Saturday, October 08, 2005

Content is Everything—Part 2

Saturday Writer: Content Editing Checklists

The purpose of content editing is to challenge the draft. You’ve gotten the ideas onto the paper. A pause for a content edit sets expression aside to make sure you’re working with a solid structure. It makes sense to take the time to challenge the work before you revise it. Why not make sure that you have fulfilled the promise that comes with the genre you’ve chosen?

Most people define genre as category but for a writer, it’s the purpose for writing. You write a how-to piece when you teach someone something. You write persuasively, if you’re trying to convince someone. It’s helpful to check your work early to be sure you have not left anything wanting. For that purpose, I offer you these copyediting checklists.

Personal Narrative Content Editor’s Checklist
  1. Does the introduction make the reader want to continue?

  2. Are the events clear and in chronological order?

  3. Does the body stay to the core of the story, using only rich and relevant details for support?

  4. Does the writer use exact words that portray the experience in a way the reader can understand it?

  5. Does the conclusion tie the story together, leaving the reader glad to have read it?


How-To Article Content Editor’s Checklist
  1. Is the purpose clear?

  2. Does the introduction clearly identify what the work will teach?

  3. Are the instructions detailed and complete?

  4. Are the steps presented in the order they will be completed?

  5. Does the conclusion give the reader a reason to try it and maybe a hint of additional benefits?

Description Content Editor’s Checklist
  1. Does the introduction capture the reader’s attention?

  2. Does the work show a sharp, distinct focus?

  3. Does it have a logical order for organization?

  4. Does the work use precise words, sensory details, and literary devices to help the reader form mental images?

  5. Does the conclusion leave the reader with a lasting picture?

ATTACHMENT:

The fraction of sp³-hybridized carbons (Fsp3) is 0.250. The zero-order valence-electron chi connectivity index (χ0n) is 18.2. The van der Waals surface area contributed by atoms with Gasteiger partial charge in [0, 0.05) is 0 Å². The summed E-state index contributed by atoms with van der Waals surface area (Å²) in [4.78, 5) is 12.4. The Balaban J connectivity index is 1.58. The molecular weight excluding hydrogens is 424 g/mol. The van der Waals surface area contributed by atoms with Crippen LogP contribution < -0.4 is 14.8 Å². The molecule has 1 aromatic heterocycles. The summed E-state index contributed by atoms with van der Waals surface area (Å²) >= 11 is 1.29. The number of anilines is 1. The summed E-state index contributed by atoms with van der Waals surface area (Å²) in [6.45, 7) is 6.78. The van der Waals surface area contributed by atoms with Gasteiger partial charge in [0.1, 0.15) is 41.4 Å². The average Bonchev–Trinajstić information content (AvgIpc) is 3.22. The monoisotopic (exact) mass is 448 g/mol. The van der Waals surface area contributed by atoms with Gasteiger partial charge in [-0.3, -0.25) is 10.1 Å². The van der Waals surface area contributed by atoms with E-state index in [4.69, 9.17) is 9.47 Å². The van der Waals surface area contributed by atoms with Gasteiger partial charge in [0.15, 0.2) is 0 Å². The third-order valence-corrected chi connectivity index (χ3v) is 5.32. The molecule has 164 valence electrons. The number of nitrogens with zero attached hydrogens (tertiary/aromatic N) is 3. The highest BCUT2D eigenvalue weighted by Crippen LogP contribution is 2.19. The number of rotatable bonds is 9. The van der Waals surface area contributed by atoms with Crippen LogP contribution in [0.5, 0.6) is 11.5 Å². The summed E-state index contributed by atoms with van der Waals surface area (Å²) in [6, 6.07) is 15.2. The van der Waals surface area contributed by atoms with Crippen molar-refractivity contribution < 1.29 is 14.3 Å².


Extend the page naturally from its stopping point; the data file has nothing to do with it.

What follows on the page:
Persuasive Writing Content Editor’s Checklist
    1. Does the topic have two distinct and opposing arguments?
    2. Does the introduction include a positioning statement telling the reader what the writer believes?

    3. Does the work use both emotion and logic to support the viewpoint?

    4. Does the work back its argument with logical evidence?

    5. Does the conclusion summarize the position and call readers to act on it?

      Informational Writing Content Editor’s Checklist
      1. Does the work have a clear focus on one topic?

      2. Does the introduction grab the reader’s interest with a clear thesis statment?

      3. Does the work follow a clear plan from beginning to end?

      4. Does the body of the work present logically-ordered paragraphs of main ideas with relevant, supporting details?

      5. Does the conclusion leave readers feeling satisfied, feeling a sense of conclusion now that they have reached the end?

      There they are as promised, a few checklists to review as you content edit. Use them. Then you can get on to revising—back to the writing—confident that your reader won’t get lost looking for the forest there among the trees.

      —me strauss Letting me be

      4 comments:

      garnet david said...

      I'm printing this out to keep by my computer. This is exactaly the structural review I want to have in mind before I write posts. How'd you know??

      ME Strauss said...

      Hey Garnet,
      You make me smile.
      You probably sent me one of your infamous middle of the night emails.

      Liz

      Janus said...

      helpful but intimidating (for me...not everyone), some days I look at all the stuff I do wrong and wonder if I was not better suited for another hobby.

      I shall print this off too =)

      ME Strauss said...

      Hey there,
      You ever feel that way, you just send it to me. I'm here to help whenever you need it.
      Liz